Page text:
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RPS urges Labour government to heed Health Select Committee inquiry’s recommendations and prioritise pharmacy

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RPS highlight pharmacy service priorities post-election for the Labour government: medicine shortages, funding, and workforce planning top the agenda

In the wake of the recent general election, the Royal Pharmaceutical Society (RPS) is highlighting critical priorities for patients and the pharmacy sector to be addressed by the new government.

This includes tackling medicine shortages, securing fair funding for community pharmacies, and investing in hospital pharmacy services.

As the new administration makes their new cabinet appointments, RPS Chair in England, Ms. Tase Oputu, has emphasised the importance of taking measures around the key issues, stating:

“Our joint report with The King’s Fund highlighted how pharmacists across healthcare will be central to reducing health inequalities, managing the growing cost of long-term conditions, and delivering best value from medicines for patients and the NHS.”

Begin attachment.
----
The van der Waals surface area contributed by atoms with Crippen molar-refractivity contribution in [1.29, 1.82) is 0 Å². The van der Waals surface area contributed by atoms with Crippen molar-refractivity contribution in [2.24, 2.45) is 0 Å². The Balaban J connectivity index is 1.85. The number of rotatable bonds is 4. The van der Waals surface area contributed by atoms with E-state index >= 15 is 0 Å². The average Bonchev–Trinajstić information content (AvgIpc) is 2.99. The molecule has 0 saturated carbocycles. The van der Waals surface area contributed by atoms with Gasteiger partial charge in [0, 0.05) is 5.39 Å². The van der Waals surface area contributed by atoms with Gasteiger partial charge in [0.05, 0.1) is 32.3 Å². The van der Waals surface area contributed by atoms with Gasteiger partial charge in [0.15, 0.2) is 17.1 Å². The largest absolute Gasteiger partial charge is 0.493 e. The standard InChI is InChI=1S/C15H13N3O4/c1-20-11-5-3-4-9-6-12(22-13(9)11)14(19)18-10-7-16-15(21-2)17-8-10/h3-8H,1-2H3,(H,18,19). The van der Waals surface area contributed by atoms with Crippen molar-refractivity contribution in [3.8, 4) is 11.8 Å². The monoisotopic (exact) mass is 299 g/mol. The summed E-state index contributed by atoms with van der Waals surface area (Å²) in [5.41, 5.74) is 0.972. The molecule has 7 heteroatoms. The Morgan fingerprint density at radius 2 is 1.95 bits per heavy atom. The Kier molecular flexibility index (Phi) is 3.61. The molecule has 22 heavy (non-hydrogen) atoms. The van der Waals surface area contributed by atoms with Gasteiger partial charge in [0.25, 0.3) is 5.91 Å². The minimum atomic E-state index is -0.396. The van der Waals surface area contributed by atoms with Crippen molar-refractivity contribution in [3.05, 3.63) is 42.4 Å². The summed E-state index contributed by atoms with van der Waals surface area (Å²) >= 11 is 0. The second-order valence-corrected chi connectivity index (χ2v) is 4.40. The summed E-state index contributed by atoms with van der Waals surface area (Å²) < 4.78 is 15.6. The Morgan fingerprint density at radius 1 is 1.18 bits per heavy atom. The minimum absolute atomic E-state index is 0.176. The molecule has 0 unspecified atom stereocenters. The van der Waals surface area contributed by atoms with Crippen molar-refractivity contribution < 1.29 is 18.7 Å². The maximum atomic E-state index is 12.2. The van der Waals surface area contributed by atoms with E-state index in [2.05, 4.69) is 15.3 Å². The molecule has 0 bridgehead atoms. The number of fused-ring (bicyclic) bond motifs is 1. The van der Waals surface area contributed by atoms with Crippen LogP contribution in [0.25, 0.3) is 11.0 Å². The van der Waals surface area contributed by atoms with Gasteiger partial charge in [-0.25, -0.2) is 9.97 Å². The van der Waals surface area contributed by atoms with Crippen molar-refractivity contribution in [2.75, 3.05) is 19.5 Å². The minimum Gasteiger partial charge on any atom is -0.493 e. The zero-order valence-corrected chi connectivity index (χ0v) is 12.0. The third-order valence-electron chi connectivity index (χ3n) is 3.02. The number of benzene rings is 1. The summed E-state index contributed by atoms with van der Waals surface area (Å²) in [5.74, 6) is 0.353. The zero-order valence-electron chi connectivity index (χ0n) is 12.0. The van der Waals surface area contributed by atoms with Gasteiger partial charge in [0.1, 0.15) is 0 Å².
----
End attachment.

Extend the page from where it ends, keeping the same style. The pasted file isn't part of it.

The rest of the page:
The RPS is actively engaging with newly appointed Ministers and MPs to advocate for its manifesto priorities.

These include ensuring fair funding to maintain patient access to a resilient community pharmacy network, providing students access to the learning support fund, and boosting investment in hospital and aseptic pharmacy services.

“We are urging the new government to consider the Health Select Committee Inquiry’s recommendations closely,” Ms. Oputu added.

She pointed to the necessity of workforce planning to ensure a sufficient pipeline of pharmacists, commissioning new pharmacist prescribing services, and investing in electronic prescribing and interoperable patient records as crucial steps forward.

Pharmacy teams and the broader healthcare workforce continue to face significant pressure.

Ms. Oputu stressed, “It is crucial that a re-energized NHS Long-Term Workforce Plan is backed by much-needed investment, alongside steps to improve retention.”

The RPS also plans to collaborate with partners, patient groups, and coalitions on ongoing campaign issues such as self-care, prescription charges, women’s health, and health inequalities.

Ms. Oputu concluded, “I look forward to working with the Government on how we can support pharmacists and pharmacy teams to help build an NHS fit for the future.”

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